The resulting molecular dynamics trajectories are analyzed with the tool set of the GROMACS package. Specifically, we monitor conformational changes and the stability of the oligomer models through the time evolution of root means square deviations of the Cα atoms (RMSD), root-mean-square fluctuation (RMSF), hydrophobic contact distances and hydrogen bonds. The quantities are measured with the g_hbond and g_dist modules in GROMACS. Hydrogen bonds are defined by a distance cut-off between donor and acceptor of 0.36 nm and an angle cut-off of 30°. The DDSP program is used to analyze secondary structure [15]. Configurations are visualized using PyMOL [50].

Results and Discussion

We test structural stability and characteristics of the various models by calculating the root mean square deviation (RMSD) of backbone atoms, root mean square fluctuations (RMSF), secondary structure, number of hydrogen bonds, the inter-sheet distances; by visual structural analysis, and by monitoring water permeation across the single layer and double layer systems. We first present our results on the human amylin, followed by rat and finally the mixed human-rat amylin fibril models.

Human Amylin

Visual inspection of the initial and final structures for human amylin SL (single layer) and DL (double layer) models shows that the U-shape of the human amylin conformation is fully preserved (Figure 2 and Figure S1). Fibrils such as the ones studied here are stabilized in part by a large number of hydrogen bonds including such between each strand and its neighbors [51], [19], [52], [53]. Hence, the gain or loss of hydrogen bonds quantifies the changes in structural stability of our fibrillar constructs. Counting main-chain and side-chain hydrogen bonds and averaging them over all three trajectories (Figure 3), we find that hydrogen bonding is more important for the single layer human amylin, which has a larger number of hydrogen bonds, than the double layer models where more stands are exposed to the solvent (four strands versus two strands in the single layer model). The inter-peptide hydrogen bonding in both double layer models follows a similar trend during the simulation, with a slightly larger increase of main chain hydrogen bonds for the model with CC interface than seen in the NN interface double layer model. The number of the side chain hydrogen bonds was similar in both models. The NN interface double layer human amylin is stabilized due to face-to-face contact between the hydrophobic amino acid F and V side chains (see Table 2) and retains the double layer β-hairpin. This model has a slightly larger average root-mean-square deviation (Figure 2 and Figure S1) than the experimentally observed double-layer model with CC interface [24], [25]. This is because in the model with CC interface the packing of adjacent β-sheet layers is tighter than in the model with NN interface (Table 3), increasing the stability of the CC model: the average root-mean-square deviation between start and final configuration is about 3.5 Å. This suggests that the β-strand motif of the C terminus with its larger interface (compared to the NN interface) serves as an anchor between the two hairpin units in the double layer, limiting their flexibility, and as a result enhances the stability of the double layer. For this reason, one finds in the experimental fibril models exclusively CC interfaces [25], [24]. Thus, the C-terminus is not only important for formation of human amylin oligomers, but it also stabilizes the fibril via its packing interactions, and has to be buried within the fibril. Compared to the C-terminus, the N-terminus is more flexible, but the distances measured in our simulations of human amylin double layer models with NN interface are within the range of experimentally observed inter-sheet distances. Hence, our simulations suggest that NN interface packing could be a possible source for polymorphism [54], [55], [56] (see Table 2 and Figure 2). However, due to the smaller size of the steric zipper and since burring the charged residues R11 [57] is difficult, such forms may not be as stable as aggregates bound through their CC interface.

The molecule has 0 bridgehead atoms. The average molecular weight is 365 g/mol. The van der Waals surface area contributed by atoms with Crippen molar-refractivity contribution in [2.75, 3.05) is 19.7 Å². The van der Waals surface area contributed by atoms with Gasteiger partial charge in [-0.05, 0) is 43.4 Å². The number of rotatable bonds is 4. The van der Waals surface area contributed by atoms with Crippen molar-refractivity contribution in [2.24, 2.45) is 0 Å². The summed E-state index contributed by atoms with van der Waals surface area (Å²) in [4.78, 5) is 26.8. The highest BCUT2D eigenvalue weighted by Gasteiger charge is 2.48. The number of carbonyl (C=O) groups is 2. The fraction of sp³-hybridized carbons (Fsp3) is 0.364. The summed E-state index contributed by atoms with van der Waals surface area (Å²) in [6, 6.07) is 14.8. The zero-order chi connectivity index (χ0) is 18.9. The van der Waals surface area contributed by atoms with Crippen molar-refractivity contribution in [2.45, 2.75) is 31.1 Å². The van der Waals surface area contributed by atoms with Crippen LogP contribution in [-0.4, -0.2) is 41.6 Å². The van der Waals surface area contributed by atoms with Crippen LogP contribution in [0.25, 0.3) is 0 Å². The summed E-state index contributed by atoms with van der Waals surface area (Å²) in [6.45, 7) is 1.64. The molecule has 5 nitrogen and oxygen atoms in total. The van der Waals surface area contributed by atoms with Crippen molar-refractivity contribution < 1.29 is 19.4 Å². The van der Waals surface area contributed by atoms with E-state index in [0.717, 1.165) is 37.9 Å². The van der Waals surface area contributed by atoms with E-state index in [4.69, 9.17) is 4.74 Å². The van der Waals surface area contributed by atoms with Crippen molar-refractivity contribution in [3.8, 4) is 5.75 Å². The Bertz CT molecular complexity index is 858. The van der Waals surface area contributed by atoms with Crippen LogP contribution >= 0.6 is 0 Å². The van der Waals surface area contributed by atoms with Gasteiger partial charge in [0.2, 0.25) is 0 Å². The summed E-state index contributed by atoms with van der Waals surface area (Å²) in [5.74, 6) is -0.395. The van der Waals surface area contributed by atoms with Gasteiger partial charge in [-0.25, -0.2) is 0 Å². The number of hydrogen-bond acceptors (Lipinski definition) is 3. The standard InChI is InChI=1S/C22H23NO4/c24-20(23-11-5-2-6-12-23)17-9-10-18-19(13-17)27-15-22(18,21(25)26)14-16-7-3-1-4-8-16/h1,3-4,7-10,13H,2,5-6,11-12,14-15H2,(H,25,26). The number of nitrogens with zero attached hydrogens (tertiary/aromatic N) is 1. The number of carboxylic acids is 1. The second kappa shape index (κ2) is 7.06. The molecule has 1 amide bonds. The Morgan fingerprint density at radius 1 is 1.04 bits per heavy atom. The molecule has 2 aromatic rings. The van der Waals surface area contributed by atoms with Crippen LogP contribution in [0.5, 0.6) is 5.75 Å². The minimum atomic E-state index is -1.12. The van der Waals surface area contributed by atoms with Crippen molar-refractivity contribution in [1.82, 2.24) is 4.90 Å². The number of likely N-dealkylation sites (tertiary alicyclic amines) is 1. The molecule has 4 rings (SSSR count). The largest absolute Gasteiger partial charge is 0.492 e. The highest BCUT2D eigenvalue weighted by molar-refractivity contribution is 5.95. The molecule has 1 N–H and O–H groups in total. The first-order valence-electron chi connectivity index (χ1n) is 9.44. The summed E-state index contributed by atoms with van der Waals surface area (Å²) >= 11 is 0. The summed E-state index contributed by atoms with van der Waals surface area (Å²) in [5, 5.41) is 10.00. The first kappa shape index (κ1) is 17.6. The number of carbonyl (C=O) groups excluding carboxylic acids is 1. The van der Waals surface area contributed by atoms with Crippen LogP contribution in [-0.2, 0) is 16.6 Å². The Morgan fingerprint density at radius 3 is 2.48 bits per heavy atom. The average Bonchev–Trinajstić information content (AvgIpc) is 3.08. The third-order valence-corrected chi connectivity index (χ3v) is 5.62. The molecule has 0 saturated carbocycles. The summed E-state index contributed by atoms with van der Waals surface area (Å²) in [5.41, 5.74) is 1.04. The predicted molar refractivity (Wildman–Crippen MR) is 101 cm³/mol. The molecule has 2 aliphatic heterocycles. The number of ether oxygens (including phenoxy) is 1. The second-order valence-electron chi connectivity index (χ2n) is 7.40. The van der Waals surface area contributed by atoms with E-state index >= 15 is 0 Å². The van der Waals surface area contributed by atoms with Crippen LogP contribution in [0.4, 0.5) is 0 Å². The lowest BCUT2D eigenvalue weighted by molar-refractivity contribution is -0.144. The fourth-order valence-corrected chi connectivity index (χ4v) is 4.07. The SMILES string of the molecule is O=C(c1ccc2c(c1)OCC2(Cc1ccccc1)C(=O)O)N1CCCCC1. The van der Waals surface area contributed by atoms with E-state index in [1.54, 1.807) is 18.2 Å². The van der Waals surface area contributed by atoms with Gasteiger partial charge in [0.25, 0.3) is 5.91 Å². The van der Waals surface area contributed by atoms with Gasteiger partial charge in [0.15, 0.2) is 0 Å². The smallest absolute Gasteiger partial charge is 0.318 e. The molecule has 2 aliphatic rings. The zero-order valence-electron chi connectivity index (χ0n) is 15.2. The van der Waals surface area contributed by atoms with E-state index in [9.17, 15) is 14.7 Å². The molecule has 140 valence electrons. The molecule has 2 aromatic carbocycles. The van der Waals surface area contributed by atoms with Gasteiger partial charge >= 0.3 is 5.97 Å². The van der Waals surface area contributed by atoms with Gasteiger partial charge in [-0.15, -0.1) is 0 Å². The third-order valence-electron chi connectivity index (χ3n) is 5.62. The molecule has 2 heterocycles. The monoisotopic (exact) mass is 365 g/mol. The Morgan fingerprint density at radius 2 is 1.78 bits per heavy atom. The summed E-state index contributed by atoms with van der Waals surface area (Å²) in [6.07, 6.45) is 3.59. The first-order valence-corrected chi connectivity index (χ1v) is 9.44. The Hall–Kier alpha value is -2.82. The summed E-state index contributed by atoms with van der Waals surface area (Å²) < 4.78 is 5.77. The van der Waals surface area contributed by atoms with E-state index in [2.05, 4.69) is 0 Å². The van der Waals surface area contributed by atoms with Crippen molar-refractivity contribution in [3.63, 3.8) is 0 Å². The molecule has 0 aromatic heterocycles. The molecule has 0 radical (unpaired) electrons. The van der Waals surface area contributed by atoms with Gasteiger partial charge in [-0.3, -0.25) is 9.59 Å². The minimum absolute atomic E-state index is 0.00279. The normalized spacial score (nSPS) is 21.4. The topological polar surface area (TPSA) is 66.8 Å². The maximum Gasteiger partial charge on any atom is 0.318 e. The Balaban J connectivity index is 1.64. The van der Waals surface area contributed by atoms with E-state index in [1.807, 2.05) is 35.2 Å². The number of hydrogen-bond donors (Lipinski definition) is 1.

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Figure 2. The structural changes in each model, from the trajectory with the largest average root-mean-square-deviations, at the end of 300 ns of molecular dynamics in explicit solvent (water molecules omitted for clarity).